Klimt's Studios

By Austrian National Library

Wien 8, Josefstädter Straße 21 (around 1910) by Moriz NährAustrian National Library

The Studio on Josefstädter Straße (1892–1911)

From 1892–1911, Klimt worked in a ground floor, free-standing studio with access to a garden, which was situated in the backyard of a tenement building at no. 21 Josefstädterstraße in Vienna's eighth district.

Wien 8, Josefstädter Straße 21 (around 1910) by Moriz NährAustrian National Library

The interior of this building is documented by one single photograph, which only shows a foyer to the actual work space.

Painting "Elisabeth Lederer" (1914-1916) by Gustav Klimt (after 1916) by Moriz NährAustrian National Library

Klimt himself had an art collection that included numerous Orientalia, which served as inspiration for his work.

Wien 8, Josefstädter Straße 21 (around 1910) by Moriz NährAustrian National Library

He used a skeleton as an object of study—a motif that often appeared in his works.

Death and Life (1910/15) by Gustav KlimtLeopold Museum

Gustav Klimt standing in his garden in front of his studio (1911-05) by Moriz NährAustrian National Library

The studio was not just a creative workshop, but also a retreat.

Gustav Klimt (c. 1909) by Pauline HamiltonAustrian National Library

In his studio, Klimt preferred to wear his blue painter's smock.

Painter’s smock, Presumably based on a design by Gustav Klimt (c. 1905) by Gustav KlimtWien Museum

Gustav Klimt (c. 1910) by Moriz NährAustrian National Library

Only models or invited guests, such as buyers, were allowed to enter his studio. Nobody was allowed to enter unannounced.

Gustav Klimt and Emilie Flöge (around 1909) by H. BöhlerAustrian National Library

His close friend Emilie Flöge often visited him in his studios.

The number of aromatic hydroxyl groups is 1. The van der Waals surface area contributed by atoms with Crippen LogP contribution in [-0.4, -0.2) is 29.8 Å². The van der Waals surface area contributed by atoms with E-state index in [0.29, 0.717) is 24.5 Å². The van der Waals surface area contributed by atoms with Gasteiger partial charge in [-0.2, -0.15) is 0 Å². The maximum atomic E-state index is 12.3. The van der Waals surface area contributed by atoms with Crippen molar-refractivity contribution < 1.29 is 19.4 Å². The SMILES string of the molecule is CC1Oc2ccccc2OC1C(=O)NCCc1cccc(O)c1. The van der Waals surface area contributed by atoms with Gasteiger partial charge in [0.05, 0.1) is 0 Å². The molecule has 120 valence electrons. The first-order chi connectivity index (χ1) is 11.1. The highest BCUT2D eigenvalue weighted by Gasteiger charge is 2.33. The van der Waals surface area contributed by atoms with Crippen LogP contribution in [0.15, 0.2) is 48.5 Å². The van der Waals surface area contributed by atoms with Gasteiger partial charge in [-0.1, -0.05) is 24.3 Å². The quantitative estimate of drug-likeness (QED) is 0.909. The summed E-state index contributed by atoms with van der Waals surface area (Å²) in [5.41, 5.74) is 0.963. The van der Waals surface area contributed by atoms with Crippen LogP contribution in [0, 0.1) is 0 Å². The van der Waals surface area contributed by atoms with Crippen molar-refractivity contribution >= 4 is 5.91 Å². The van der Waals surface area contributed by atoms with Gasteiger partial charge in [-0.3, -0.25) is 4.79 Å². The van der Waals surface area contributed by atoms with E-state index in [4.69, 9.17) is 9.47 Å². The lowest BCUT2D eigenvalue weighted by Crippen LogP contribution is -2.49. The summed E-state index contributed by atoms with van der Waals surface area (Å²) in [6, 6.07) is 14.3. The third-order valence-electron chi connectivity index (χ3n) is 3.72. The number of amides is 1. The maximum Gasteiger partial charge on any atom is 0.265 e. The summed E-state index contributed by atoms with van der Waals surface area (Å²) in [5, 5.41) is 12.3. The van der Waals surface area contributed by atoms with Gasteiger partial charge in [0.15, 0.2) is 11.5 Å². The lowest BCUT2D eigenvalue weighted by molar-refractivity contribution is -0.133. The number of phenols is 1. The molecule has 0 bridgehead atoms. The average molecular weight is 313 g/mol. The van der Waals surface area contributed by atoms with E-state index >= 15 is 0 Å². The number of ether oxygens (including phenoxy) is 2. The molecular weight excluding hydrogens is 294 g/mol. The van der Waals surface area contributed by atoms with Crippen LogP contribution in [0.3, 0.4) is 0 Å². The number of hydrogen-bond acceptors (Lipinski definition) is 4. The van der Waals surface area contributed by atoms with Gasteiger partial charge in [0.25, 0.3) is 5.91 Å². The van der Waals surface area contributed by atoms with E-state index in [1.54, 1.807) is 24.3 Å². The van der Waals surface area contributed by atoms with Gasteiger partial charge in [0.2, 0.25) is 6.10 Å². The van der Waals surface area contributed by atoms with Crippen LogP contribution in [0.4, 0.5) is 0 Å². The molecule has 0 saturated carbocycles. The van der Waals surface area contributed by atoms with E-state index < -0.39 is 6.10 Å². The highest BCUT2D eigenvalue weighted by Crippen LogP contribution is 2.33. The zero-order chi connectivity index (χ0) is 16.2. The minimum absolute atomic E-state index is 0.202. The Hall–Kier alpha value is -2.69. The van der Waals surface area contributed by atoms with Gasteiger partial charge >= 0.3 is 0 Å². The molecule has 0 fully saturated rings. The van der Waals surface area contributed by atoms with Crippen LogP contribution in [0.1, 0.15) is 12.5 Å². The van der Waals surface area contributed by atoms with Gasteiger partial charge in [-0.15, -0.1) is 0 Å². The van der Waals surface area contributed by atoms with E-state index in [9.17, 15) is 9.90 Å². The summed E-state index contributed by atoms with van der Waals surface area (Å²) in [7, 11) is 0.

Gustav Klimt in front of his studio in the Josefstädter Straße (c. 1910) by Moriz NährAustrian National Library

In 1911, Klimt had to move out of his studio on Josefstädter Straße because the building was to be demolished.

Wien 13, Feldmühlgasse 11 (1918) by Moriz NährAustrian National Library

The Studio on Feldmühlgasse (1911–18)

Klimt found a new studio at no. 11 Feldmühlgasse in Vienna's 13th district. It was a single-storey house that was part of a villa and was surrounded by a garden, which the artist had planted with flowers.

Wien 13, Feldmühlgasse 11 (1918) by Moriz NährAustrian National Library

Klimt was able to show off his art collection in the new premises.

His Japanese woodcuts were effectively mounted on the walls in uniform dark frames.

Dark furniture was designed by Josef Hoffmann in the Wiener Werkstätte.

In a large cupboard were kept sketches, designs, and East Asian silk garments and fabrics, which Klimt liked to use as props for his models. The artist used the upper compartments of the cupboard for his books. Klimt is said to have owned a comprehensive library of books.

The patterned carpet was also designed by Josef Hoffmann in the Wiener Werkstätte and produced by Backhausen.

Gustav Klimt's studio at the Feldmühlgasse 11 (1918) by Moriz NährAustrian National Library

Klimt appreciated the tranquility in Hietzing, far away from Vienna's loud city center. As he got older, he retreated for days at a time, and worked intensively on his artwork.

Gustav Klimt (c. 1910) by Moriz NährAustrian National Library

Klimt was kept entertained by his many cats, which he kept in his studio.

Wien 13, Feldmühlgasse 11 (1918) by Moriz NährAustrian National Library

In 1923, the garden apartment was converted into a villa by the then owner. The studio rooms, however, have been preserved to this day.

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